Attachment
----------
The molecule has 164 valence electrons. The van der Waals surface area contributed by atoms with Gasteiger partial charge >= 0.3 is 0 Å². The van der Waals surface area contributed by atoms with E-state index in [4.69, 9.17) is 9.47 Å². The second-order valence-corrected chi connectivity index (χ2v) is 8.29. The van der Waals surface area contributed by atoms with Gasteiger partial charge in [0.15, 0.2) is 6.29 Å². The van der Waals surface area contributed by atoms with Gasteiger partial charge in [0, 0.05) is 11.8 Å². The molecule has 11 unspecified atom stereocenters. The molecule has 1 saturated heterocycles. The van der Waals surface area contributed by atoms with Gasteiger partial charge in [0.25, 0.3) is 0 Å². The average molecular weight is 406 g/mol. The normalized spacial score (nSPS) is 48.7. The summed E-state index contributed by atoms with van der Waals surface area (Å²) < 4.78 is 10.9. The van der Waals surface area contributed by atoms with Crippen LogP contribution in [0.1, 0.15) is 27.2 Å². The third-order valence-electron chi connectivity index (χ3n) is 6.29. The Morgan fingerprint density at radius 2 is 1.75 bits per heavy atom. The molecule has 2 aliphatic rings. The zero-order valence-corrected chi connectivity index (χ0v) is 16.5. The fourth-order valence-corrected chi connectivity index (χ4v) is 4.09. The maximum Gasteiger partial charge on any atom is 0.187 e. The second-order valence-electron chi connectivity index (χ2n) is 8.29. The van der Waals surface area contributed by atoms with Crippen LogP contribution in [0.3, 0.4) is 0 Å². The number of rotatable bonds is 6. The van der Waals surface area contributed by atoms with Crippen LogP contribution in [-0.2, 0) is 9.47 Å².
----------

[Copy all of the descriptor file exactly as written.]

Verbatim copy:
The molecule has 164 valence electrons. The van der Waals surface area contributed by atoms with Gasteiger partial charge >= 0.3 is 0 Å². The van der Waals surface area contributed by atoms with E-state index in [4.69, 9.17) is 9.47 Å². The second-order valence-corrected chi connectivity index (χ2v) is 8.29. The van der Waals surface area contributed by atoms with Gasteiger partial charge in [0.15, 0.2) is 6.29 Å². The van der Waals surface area contributed by atoms with Gasteiger partial charge in [0, 0.05) is 11.8 Å². The molecule has 11 unspecified atom stereocenters. The molecule has 1 saturated heterocycles. The van der Waals surface area contributed by atoms with Gasteiger partial charge in [0.25, 0.3) is 0 Å². The average molecular weight is 406 g/mol. The normalized spacial score (nSPS) is 48.7. The summed E-state index contributed by atoms with van der Waals surface area (Å²) < 4.78 is 10.9. The van der Waals surface area contributed by atoms with Crippen LogP contribution in [0.1, 0.15) is 27.2 Å². The third-order valence-electron chi connectivity index (χ3n) is 6.29. The Morgan fingerprint density at radius 2 is 1.75 bits per heavy atom. The molecule has 2 aliphatic rings. The zero-order valence-corrected chi connectivity index (χ0v) is 16.5. The fourth-order valence-corrected chi connectivity index (χ4v) is 4.09. The maximum Gasteiger partial charge on any atom is 0.187 e. The second-order valence-electron chi connectivity index (χ2n) is 8.29. The van der Waals surface area contributed by atoms with Crippen LogP contribution in [0.3, 0.4) is 0 Å². The number of rotatable bonds is 6. The van der Waals surface area contributed by atoms with Crippen LogP contribution in [-0.2, 0) is 9.47 Å².